Preventing Carbon Monoxide Exposure at Work

January 13, 2020

How to Prevent Carbon Monoxide Exposure In The Workplace

During winter, when the arctic chill sets in and heating systems are turned up, the risk for carbon monoxide poisoning increases. Carbon monoxide or CO is a toxic gas that you cannot smell, see or taste and, for this reason, it is known as the ‘silent killer’. Exposure to carbon monoxide is responsible for 50 accidental deaths in Canada each year [i] and 430 accidental deaths in the U.S. annually [ii]. There are also thousands of emergency department visits each year due to accidental CO poisoning.

Carbon Monoxide poisoning is the #1 cause of poisoning and it is preventable; recognizing symptoms of carbon monoxide exposure and dangerous situations that elevate your risk of CO poisoning is critical to prevent poisoning and death. Not only are we at risk in our homes for carbon monoxide exposure, but we are also at risk in our workplaces, so let’s review the hazards and symptoms of carbon monoxide exposure so we can prevent and create safe workplaces.

What Makes Carbon Monoxide So Hazardous?

Carbon monoxide is released whenever a fuel source (i.e. natural gas, gasoline, diesel, kerosene, oil, propane, coal or wood) is burned. Cigarette smoke and motor vehicle exhaust are also sources of carbon monoxide.

Because carbon monoxide is hard to detect, it makes the gas especially lethal. The risk of carbon monoxide exposure increases in confined or poorly ventilated spaces because toxic levels of the gas build up quickly with no way to exhaust or escape.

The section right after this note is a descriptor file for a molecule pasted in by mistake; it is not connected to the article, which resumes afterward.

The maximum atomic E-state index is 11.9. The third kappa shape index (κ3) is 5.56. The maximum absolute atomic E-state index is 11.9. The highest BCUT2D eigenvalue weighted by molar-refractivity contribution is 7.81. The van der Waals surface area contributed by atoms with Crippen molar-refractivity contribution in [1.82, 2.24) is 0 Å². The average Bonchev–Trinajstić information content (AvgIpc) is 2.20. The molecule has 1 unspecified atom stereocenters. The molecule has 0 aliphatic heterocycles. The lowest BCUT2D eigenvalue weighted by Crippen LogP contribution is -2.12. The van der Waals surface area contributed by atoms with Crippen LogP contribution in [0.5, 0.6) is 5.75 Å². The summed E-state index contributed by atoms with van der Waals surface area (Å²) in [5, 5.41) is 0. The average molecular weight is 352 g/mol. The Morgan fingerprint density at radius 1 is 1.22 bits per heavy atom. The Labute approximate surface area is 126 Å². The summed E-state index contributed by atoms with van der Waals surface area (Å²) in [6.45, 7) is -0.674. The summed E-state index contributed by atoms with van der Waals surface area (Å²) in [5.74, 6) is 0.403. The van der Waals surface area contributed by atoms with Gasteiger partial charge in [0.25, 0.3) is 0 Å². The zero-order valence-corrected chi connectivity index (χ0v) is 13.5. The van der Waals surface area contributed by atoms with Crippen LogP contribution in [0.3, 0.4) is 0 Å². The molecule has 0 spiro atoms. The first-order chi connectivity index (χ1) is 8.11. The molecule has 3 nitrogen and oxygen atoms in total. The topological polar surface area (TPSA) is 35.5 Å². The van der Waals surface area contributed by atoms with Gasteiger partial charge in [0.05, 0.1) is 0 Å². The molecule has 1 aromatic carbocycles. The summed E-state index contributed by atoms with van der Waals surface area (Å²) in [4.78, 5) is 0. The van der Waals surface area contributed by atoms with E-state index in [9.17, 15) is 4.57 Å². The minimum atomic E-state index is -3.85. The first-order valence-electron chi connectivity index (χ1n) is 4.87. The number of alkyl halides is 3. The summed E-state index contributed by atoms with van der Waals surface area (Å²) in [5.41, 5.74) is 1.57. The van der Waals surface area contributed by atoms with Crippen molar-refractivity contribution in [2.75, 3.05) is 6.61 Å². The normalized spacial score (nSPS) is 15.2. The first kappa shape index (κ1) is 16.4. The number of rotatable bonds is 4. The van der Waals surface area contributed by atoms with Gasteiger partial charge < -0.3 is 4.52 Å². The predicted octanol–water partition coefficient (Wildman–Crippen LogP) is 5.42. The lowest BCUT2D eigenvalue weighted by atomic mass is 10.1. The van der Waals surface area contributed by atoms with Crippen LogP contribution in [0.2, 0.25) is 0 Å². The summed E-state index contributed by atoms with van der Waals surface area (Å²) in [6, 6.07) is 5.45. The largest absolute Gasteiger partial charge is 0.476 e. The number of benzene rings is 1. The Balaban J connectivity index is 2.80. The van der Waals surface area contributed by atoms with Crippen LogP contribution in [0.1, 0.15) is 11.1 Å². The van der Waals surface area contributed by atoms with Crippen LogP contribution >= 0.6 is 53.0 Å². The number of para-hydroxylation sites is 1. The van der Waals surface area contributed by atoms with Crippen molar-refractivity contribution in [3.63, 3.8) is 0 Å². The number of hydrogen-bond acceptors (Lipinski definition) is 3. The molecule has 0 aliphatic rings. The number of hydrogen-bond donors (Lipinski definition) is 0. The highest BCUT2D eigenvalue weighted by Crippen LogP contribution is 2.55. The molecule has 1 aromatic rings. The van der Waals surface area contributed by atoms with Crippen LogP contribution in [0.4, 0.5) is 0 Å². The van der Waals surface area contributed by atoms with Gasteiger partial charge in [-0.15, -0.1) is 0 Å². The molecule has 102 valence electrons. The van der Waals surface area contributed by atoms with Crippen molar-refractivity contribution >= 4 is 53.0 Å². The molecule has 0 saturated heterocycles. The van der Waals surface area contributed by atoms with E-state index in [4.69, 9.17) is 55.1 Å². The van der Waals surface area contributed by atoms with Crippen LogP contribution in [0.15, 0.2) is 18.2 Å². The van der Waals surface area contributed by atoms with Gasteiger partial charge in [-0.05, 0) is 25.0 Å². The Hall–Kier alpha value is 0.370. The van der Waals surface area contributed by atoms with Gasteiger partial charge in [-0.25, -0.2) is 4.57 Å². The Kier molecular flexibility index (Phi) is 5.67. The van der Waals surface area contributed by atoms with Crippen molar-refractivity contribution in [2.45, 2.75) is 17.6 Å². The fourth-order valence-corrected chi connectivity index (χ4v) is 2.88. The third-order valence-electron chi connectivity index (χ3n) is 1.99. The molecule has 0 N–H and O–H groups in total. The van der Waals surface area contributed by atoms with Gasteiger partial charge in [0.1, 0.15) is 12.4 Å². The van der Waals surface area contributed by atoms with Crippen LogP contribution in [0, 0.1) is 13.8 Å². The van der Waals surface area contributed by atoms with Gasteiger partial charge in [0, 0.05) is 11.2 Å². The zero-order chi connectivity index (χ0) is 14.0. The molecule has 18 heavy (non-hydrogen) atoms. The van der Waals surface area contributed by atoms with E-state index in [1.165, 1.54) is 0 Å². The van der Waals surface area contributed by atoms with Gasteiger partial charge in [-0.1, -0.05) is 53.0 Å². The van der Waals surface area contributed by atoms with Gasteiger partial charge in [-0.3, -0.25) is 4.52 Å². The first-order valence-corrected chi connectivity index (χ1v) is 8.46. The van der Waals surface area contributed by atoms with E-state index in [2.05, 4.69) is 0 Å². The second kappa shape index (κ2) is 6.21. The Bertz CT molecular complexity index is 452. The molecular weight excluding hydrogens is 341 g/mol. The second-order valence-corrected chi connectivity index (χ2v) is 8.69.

When people breathe in carbon monoxide, it interferes with the transport of oxygen by the blood. You can become overwhelmed by high levels of carbon monoxide within minutes with little to no warning resulting in the loss of consciousness, making the gas particularly dangerous.

What Are The Signs Of Carbon Monoxide Poisoning?

Usually, the first sign of carbon monoxide exposure is nausea, headache and dizziness. People will complain of flu-like symptoms (without the fever); including, headache, tightness across the chest, shortness of breath, fatigue, dizziness, drowsiness, or nausea.

Symptoms of CO exposure can rapidly develop to muscle weakness, vomiting, confusion, and even collapse, losing consciousness. This stage of confusion caused by carbon monoxide exposure interferes with the victim’s ability to realize their life is in immediate danger.

Carbon monoxide poisoning can be reversed if caught in time, but may result in permanent brain and heart damage.

How Can You Be Exposed to Carbon Monoxide?

Carbon Monoxide Exposure In The Home

In your personal life at home, sources of carbon monoxide exposure can include: 

  • Furnaces 
  • Dryers 
  • Water Heaters 
  • Gas Ovens 
  • Wood Burning Stoves 
  • Charcoal Grills

These appliances and utilities usually work fine, but improperly installed or maintained, they can release carbon monoxide with levels building up especially in winter when they are used more frequently, and windows and doors are tightly sealed and closed.